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A Pandemic Is Not a War

The application of war metaphors only serves to mask what’s truly at stake.

Health workers greet people as they arrive in cars at a mobile Covid-19 testing site at the Westside Community Center in the Goldsboro neighborhood of Sanford, Florida on April 23, 2020.

Health workers greet people as they arrive in cars at a mobile Covid-19 testing site at the Westside Community Center in the Goldsboro neighborhood of Sanford, Florida on April 23, 2020. (Photo: Paul Hennessy/NurPhoto via Getty Images)

Though many public officials and media outlets seem increasingly convinced that we are fighting a war against Covid-19, framing the pandemic in military terms obscures what we need to know and how we can cope with this virus.

At a press conference on Wednesday, March 18, President Donald Trump offered this grammatical hash: “I view it—in a sense as a wartime president.” Translating the mangled discourse into a coherent statement, CNN (3/18/20) reported, “Trump said that he sees the country on wartime footing and himself as a wartime president amid the coronavirus crisis.”

New York Gov. Andrew Cuomo picked up the theme of war on March 30: “The frontline battle is going to be hospitals. The soldiers in this fight are the healthcare professionals.”

One prominent figure who contradicted the war frame in dramatic terms was Capt. Brett Crozier, commander of the USS Theodore Roosevelt, who was relieved of duty after writing a letter begging US military brass to allow his infected crew of 5,000 to disembark and quarantine to prevent the spread of the virus. “We are not at war,” the letter read. “Sailors do not need to die. If we do not act now, we are failing to properly take care of our most trusted asset: our sailors.”

On CNN (4/2/20), Eric Levenson explored the war frame, saying the “common metaphors” now used to characterize efforts to stop the virus as a military war “fit smoothly” in a number of ways. Like war, he said, the pandemic is about life and death, “an ‘enemy’ who can strike at any time, ‘battles’ on the ‘front lines’ and calls for the ‘home front’ to support the effort.”

The war metaphor positions the virus within an underlying set of cultural assumptions that are widely understood: War as a media frame is easily deployed because it’s so familiar. But the application of war metaphors only serves to mask what’s truly at stake.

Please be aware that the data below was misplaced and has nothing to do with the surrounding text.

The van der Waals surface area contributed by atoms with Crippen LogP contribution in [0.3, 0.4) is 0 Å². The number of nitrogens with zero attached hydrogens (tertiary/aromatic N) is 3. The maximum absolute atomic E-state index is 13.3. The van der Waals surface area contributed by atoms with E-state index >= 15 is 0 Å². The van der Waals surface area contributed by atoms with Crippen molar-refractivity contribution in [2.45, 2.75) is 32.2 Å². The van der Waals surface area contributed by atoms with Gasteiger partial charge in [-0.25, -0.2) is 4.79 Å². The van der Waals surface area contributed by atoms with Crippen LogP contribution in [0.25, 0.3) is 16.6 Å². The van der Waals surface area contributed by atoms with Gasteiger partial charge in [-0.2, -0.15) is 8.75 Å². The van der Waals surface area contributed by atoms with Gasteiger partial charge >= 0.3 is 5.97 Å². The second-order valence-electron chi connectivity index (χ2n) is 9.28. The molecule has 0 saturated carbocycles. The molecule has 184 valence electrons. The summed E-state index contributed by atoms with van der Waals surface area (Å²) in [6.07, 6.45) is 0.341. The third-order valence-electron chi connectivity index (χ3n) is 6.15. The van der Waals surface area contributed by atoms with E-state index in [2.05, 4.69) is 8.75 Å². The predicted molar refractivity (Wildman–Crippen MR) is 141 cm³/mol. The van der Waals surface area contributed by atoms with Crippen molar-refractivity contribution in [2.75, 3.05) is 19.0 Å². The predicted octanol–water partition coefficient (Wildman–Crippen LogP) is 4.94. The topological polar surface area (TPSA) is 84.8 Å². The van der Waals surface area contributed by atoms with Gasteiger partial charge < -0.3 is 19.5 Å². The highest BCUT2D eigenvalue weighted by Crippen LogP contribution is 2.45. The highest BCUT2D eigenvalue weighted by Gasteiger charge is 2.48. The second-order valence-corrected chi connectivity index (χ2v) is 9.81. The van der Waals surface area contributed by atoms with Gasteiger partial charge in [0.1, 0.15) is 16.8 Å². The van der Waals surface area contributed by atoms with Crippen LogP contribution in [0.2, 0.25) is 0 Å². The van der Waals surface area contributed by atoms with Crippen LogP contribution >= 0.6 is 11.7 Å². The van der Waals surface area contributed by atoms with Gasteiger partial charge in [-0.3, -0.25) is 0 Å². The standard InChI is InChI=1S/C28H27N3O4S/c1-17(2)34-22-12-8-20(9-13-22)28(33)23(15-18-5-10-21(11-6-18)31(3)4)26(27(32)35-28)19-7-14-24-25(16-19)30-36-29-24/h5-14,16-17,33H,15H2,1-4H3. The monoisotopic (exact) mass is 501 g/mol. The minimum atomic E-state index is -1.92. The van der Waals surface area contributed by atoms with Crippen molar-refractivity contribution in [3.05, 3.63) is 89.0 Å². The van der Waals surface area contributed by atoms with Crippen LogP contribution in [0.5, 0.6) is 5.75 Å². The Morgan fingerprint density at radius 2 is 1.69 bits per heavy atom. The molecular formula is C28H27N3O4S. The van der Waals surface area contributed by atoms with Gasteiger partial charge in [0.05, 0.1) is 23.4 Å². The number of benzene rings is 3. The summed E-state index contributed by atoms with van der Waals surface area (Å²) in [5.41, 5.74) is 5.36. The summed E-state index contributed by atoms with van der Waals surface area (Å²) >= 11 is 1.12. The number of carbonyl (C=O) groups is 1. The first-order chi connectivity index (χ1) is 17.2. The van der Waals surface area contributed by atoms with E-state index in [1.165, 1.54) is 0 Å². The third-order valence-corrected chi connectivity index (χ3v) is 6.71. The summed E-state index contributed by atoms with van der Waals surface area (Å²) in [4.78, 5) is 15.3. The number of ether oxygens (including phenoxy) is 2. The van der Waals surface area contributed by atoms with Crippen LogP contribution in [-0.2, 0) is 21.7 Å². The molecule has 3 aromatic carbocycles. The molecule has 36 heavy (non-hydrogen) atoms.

Us Against Them

War always has an enemy. Identifying the virus, Levenson calls it “an enemy who can strike at any time,” using the personalized who instead of the impersonal that. In war discourse, the enemy is a personalized target, not a virus. Enemies are always at fault. The communist, the illegal alien or the terrorist can never be negotiated with, for they are demonized and outside the bounds of our own humanity.

Like all the enemies identified in Trump’s lexicon of hate and xenophobia, Covid-19 is exoticized as the “China Virus.” The enemies of war are dehumanized, positioned on the other side of a wall between us and them. They are part of a vision of a world divided in conflict, at a time when the best way to deal with this pandemic is collectively, at the local and global levels. But instead of joining international efforts to contain the pandemic, the US is still targeting enemies, sanctioning Iran and exacerbating the humanitarian crisis there, engaging in regime change in Venezuela, cheered on by media, and bombing Iraq. While the World Health Organization has organized an international consortium called Solidarity, to advance as quickly as possible, global research needed to develop treatments, anti-viral drugs and a vaccine, Trump has vowed to cut off US funding for WHO.

Healthcare Professionals as Soldiers

Soldiers are the ones sent to kill the perfectly evil Others, finding glory in triumph, which always entails the death of the enemy. Their roles, purpose and goals are fundamentally different from the actions and sensibilities of healthcare professionals. Consider the Twitter post (4/2/20) of Dr. Craig Spencer, an experienced doctor who cared for Ebola victims and is now treating those with Covid-19 in New York City:

Your hands upon theirs. You think of their family. At home. Sobbing. Someone starts saying a prayer. You can’t help but cry. This isn’t what we do. You stand by. You wait. This isn’t what we do. You stand by. You wait. Time of death: 7:19 pm.

Compassion, crying and providing solace for family members of victims are not part of a frontline soldier’s repertoire. Dr. Megan Ranney rejected the soldier motif, posting a tweet (4/2/20) saying: